Higher Rock Education - Economics Blog

Tuesday, February 27, 2024

Economics in the News – Feb. 19-25, 2024

Economics impacts our lives every day. Below are some of the top storylines from this past week related to economics.

o   An end of a pandemic-era policy that barred states from pushing people off Medicaid is threatening the financial stability of the US safety net. Health centers rely on Medicaid payments, along with federal grants to provide a financial cushion for the uncompensated care they give to uninsured patients. Medicaid care impacts roughly one in 11 people in the United States.

Medicaid enrollment has declined by an estimated 10 million, including four million children. Unless Congress reaches a funding agreement, nearly $6 billion for federally financed health centers, serving over 30 million people, mostly low income, could lapse in March. [The New York Times]

o   Capital One announced its intention to acquire Discover Financial Services in a deal that would merge the two largest credit card companies in the United States. The deal is being valued at $35.3 billion and would be an all-stock transaction. Consumer advocates have pushed back against the deal, citing antitrust concerns.

By acquiring Discover, Capital One will gain access to a credit card network of more than 305 million, adding to its own base of more than 100 million customers. The four major networks in the United States include American Express, Visa, MasterCard, and Discover. As part of the transaction, Capital One will pay Discover shareholders a 26 percent premium based on the company’s closing price at the end of last week. The deal is expected to be finalized, pending regulatory approval in late 2024 or early 2025, with Capital One shareholders owning approximately 60 percent of the company. [The New York Times]

o   Many AT&T customers had service interruptions on their cell phones, smartwatches and tablets last week. Despite initial fears of a potential cyberattack, the telecommunications company clarified that the outage was not due to a cyberattack. The issue initially started during routine overnight maintenance, with customers noticing service issues starting around 3 a.m. ET.

AT&T competitors Verizon and T-Mobile said that their networks were operating normally, but some customers had issues when calling or texting with those on other networks. Government agencies, including security agencies and regulators are examining what went wrong. AT&T announced on Sunday that it will credit the account of customers who were impacted by the outage with a $5 credit within the next two billing cycles.  [The Wall Street Journal]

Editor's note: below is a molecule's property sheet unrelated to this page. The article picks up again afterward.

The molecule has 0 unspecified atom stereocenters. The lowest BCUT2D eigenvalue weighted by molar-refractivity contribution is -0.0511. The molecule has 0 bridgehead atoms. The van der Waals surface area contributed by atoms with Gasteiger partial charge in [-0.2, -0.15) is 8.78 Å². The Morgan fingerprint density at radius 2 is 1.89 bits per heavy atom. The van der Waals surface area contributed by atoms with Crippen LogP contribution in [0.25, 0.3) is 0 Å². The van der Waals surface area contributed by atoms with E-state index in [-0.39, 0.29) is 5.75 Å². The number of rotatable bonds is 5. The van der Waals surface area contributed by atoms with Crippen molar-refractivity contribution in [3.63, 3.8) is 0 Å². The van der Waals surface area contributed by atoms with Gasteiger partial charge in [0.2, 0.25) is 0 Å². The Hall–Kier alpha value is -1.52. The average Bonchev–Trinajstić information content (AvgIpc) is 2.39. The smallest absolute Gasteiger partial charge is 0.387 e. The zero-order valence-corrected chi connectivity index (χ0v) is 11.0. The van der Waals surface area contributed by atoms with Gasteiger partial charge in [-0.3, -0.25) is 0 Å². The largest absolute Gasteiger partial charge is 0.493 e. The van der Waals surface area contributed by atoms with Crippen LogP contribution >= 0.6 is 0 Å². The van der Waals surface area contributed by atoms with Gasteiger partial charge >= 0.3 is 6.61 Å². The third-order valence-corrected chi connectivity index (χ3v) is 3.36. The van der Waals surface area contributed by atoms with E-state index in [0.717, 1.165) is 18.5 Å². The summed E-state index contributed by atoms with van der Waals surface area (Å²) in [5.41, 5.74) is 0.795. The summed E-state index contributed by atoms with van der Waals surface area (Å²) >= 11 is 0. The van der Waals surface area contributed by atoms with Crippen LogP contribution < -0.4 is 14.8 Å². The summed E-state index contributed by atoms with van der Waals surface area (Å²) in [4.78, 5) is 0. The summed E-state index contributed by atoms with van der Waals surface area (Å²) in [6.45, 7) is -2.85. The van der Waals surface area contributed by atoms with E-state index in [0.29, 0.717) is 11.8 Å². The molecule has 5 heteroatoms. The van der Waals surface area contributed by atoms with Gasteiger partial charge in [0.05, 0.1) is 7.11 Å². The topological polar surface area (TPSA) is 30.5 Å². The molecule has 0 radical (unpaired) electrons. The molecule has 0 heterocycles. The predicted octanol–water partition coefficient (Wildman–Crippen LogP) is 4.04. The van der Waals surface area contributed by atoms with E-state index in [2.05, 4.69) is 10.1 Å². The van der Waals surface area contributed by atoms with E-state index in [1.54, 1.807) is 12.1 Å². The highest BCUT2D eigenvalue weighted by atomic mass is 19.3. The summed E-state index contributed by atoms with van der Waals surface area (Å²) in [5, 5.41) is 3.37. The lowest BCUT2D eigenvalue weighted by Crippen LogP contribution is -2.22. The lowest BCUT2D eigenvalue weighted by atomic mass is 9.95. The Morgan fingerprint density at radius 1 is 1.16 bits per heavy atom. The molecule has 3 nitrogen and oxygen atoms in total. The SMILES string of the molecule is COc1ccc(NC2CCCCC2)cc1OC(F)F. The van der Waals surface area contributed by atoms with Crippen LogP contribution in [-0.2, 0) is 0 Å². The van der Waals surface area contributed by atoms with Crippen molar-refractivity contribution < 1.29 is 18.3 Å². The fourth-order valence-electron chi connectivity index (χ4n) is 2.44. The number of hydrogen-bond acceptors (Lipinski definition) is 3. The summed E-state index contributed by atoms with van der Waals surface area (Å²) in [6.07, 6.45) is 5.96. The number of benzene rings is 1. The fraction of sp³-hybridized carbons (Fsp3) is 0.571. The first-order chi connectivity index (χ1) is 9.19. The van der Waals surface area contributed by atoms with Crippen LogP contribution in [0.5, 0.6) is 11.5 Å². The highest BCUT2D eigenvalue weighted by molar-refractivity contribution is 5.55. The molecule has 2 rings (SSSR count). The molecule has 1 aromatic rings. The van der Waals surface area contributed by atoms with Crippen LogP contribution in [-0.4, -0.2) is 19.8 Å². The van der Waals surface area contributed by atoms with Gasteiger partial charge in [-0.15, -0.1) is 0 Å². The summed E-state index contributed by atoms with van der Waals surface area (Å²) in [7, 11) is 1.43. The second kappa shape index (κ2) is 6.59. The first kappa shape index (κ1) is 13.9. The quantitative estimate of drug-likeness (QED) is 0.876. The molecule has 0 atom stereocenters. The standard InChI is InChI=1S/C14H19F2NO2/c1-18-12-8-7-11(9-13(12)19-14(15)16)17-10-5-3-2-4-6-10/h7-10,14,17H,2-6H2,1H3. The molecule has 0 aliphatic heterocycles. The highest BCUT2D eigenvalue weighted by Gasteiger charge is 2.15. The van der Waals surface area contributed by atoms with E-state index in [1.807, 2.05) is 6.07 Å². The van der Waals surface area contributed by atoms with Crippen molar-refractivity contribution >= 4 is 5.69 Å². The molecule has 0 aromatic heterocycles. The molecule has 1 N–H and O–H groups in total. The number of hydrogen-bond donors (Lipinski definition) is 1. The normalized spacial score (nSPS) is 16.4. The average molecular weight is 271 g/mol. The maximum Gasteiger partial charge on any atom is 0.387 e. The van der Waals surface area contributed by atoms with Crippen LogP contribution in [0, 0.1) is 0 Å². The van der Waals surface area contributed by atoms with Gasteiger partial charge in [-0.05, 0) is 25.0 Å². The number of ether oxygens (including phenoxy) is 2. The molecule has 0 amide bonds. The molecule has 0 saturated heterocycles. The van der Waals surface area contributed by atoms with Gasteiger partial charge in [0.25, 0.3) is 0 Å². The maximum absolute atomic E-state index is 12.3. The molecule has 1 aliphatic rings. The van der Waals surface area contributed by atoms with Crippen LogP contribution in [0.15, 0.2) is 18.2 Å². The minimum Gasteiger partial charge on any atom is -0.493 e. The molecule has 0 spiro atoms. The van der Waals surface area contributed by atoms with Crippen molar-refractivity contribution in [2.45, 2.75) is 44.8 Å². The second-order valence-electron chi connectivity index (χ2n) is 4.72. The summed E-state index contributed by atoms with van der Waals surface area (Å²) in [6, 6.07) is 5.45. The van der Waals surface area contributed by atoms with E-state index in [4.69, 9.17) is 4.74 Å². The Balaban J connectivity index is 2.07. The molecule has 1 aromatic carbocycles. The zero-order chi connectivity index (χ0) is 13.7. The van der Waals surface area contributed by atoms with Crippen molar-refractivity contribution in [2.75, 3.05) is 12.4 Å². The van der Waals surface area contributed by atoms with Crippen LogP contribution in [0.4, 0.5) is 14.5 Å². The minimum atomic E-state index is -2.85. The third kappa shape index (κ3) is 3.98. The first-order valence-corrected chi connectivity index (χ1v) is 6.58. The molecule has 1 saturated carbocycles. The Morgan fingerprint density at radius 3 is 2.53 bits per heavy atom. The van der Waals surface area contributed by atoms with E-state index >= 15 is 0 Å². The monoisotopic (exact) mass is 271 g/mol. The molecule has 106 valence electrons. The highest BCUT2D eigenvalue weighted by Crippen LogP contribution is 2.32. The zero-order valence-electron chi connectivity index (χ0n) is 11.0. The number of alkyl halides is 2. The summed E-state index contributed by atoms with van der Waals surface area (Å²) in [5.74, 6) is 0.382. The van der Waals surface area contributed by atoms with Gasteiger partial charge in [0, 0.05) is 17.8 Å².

o   While indicators have signified that several of the world’s largest economies dipped into recession at the end of 2023, the gulf between the United States and the next largest economy has widened. The United Kingdom is the latest economy to show that it shrank into a recession with its second consecutive quarter of contraction. Similar to Japan – who fell behind Germany to the fourth largest economy in the world – consumer spending in the UK declined over the second half of 2023 despite wage growth outpacing inflation for the first time in two years.

The growth numbers in Japan and the UK mirror weak economic conditions in much of Europe and China. Meanwhile, the strength of the US economy continues to surprise economists, who predicted the US to fall into a recession at the beginning of 2023. Consumer spending in the US remains resilient despite rising interest rates compared to the rest of the world. Economists forecast the growth gap to narrow some over the year, but it is expected to remain wide. [The Wall Street Journal

o   The COVID-19 rebound for restaurants has been slow with laggard growth in same-store sales across the industry throughout 2023. The reasons are higher costs and changing consumer eating habits that have consumers opting to save on food by cooking at home or to eat at less expensive restaurants.

Fast food chains across the United States have been boosted by Americans seeking less expensive options. As the most prevalent dining option in the United States, fast food chains have seen profit margins improve compared to sit-down, non-chain restaurants. In the United States, the change in price of a McDonald’s signature Big Mac has increased by 19 percent, that compares to a 32 percent price increase for the Big Mac in the United Kingdom and a 27 percent increase in South Africa. [Bloomberg]

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